Putting It Together: Differential Equations

Chapter Opener: Examining the Carrying Capacity of a Deer Population

This is a photograph of a deer.

(credit: modification of work by Rachel Kramer, Flickr)

Let’s consider the population of white-tailed deer (Odocoileus virginianus) in the state of Kentucky. The Kentucky Department of Fish and Wildlife Resources (KDFWR) sets guidelines for hunting and fishing in the state. Before the hunting season of [latex]2004[/latex], it estimated a population of [latex]900,000[/latex] deer. Johnson notes: “A deer population that has plenty to eat and is not hunted by humans or other predators will double every three years.” (George Johnson, “The Problem of Exploding Deer Populations Has No Attractive Solutions,” January [latex]12,2001[/latex], accessed April 9, 2015, http://www.txtwriter.com/onscience/Articles/deerpops.html.) This observation corresponds to a rate of increase [latex]r=\frac{\text{ln}\left(2\right)}{3}=0.2311[/latex], so the approximate growth rate is [latex]23.11\text{%}[/latex] per year. (This assumes that the population grows exponentially, which is reasonable––at least in the short term––with plentiful food supply and no predators.) The KDFWR also reports deer population densities for [latex]32[/latex] counties in Kentucky, the average of which is approximately [latex]27[/latex] deer per square mile. Suppose this is the deer density for the whole state ([latex]39,732[/latex] square miles). The carrying capacity [latex]K[/latex] is [latex]39,732[/latex] square miles times [latex]27[/latex] deer per square mile, or [latex]1,072,764[/latex] deer.

  1. For this application, we have [latex]{P}_{0}=900,000,K=1,072,764[/latex], and [latex]r=0.2311[/latex]. Substitute these values into the logistic differential equation and form the initial-value problem.
  2. Solve the initial-value problem from part a.
  3. According to this model, what will be the population in [latex]3[/latex] years? Recall that the doubling time predicted by Johnson for the deer population was [latex]3[/latex] years. How do these values compare?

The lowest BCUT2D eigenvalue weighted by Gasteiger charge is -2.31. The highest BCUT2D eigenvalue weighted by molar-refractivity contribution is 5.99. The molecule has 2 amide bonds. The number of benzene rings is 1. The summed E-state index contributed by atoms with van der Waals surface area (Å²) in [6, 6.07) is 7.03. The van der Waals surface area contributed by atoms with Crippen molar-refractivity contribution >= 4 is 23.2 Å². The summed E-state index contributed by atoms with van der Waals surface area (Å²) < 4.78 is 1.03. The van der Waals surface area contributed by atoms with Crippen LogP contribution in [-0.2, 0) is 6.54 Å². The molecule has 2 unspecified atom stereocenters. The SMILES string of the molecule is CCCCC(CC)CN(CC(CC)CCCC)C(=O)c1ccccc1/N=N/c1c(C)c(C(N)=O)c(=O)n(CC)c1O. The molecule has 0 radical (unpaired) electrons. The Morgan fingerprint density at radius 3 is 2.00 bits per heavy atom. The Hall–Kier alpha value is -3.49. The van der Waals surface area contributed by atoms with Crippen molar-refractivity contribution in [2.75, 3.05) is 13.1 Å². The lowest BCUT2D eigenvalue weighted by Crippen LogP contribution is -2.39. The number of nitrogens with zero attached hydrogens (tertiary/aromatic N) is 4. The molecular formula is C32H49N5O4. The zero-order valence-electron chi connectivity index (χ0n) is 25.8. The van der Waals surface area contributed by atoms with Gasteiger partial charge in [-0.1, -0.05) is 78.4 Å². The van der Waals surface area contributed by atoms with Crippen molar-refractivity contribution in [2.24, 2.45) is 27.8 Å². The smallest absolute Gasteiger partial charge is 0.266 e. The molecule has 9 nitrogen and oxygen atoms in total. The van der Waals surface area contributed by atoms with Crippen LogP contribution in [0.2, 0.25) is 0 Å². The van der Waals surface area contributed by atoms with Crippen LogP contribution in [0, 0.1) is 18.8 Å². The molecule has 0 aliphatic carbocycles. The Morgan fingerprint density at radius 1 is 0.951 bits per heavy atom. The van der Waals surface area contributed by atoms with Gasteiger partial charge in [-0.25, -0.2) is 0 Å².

4. Suppose the population managed to reach [latex]1,200,000[/latex] deer. What does the logistic equation predict will happen to the population in this scenario?


Watch the following video to see the worked solution to Chapter Opener: Examining the Carrying Capacity of a Deer Population

You can view the transcript for “4.4.3” here (opens in new window).

Now that we have the solution to the initial-value problem, we can choose values for [latex]{P}_{0},r[/latex], and [latex]K[/latex] and study the solution curve. Above, we used the values [latex]r=0.2311,K=1,072,764[/latex], and an initial population of [latex]900,000[/latex] deer. This leads to the solution [latex]\begin{array}{cc}\hfill P\left(t\right)& =\dfrac{{P}_{0}K{e}^{rt}}{\left(K-{P}_{0}\right)+{P}_{0}{e}^{rt}}\hfill \\ \\ & =\dfrac{900,000\left(1,072,764\right){e}^{0.2311t}}{\left(1,072,764 - 900,000\right)+900,000{e}^{0.2311t}}\hfill \\ \\ & =\dfrac{900,000\left(1,072,764\right){e}^{0.2311t}}{172,764+900,000{e}^{0.2311t}}.\hfill \end{array}[/latex]

Dividing top and bottom by [latex]900,000[/latex] gives



This is the same as the original solution. The graph of this solution is shown again in blue in Figure 3, superimposed over the graph of the exponential growth model with initial population [latex]900,000[/latex] and growth rate [latex]0.2311[/latex] (appearing in green). The red dashed line represents the carrying capacity, and is a horizontal asymptote for the solution to the logistic equation.

A graph showing exponential and logistic growth for the same initial population of 900,000 organisms and growth rate of 23.11%. Both begin in quadrant two close to the x-axis as increasing concave up curves. The exponential growth curve continues to grow, passing P = 1,072,764 while still in quadrant two. The logistic growth curve changes concavity, crosses the x-axis at P_0 = 900,000, and asymptotically approaches P = 1,072,764.

Figure 3. A comparison of exponential versus logistic growth for the same initial population of [latex]900,000[/latex] organisms and growth rate of [latex]23.11\text{%}[/latex].

Working under the assumption that the population grows according to the logistic differential equation, this graph predicts that approximately [latex]20[/latex] years earlier [latex]\left(1984\right)[/latex], the growth of the population was very close to exponential. The net growth rate at that time would have been around [latex]23.1\text{%}[/latex] per year. As time goes on, the two graphs separate. This happens because the population increases, and the logistic differential equation states that the growth rate decreases as the population increases. At the time the population was measured [latex]\left(2004\right)[/latex], it was close to carrying capacity, and the population was starting to level off.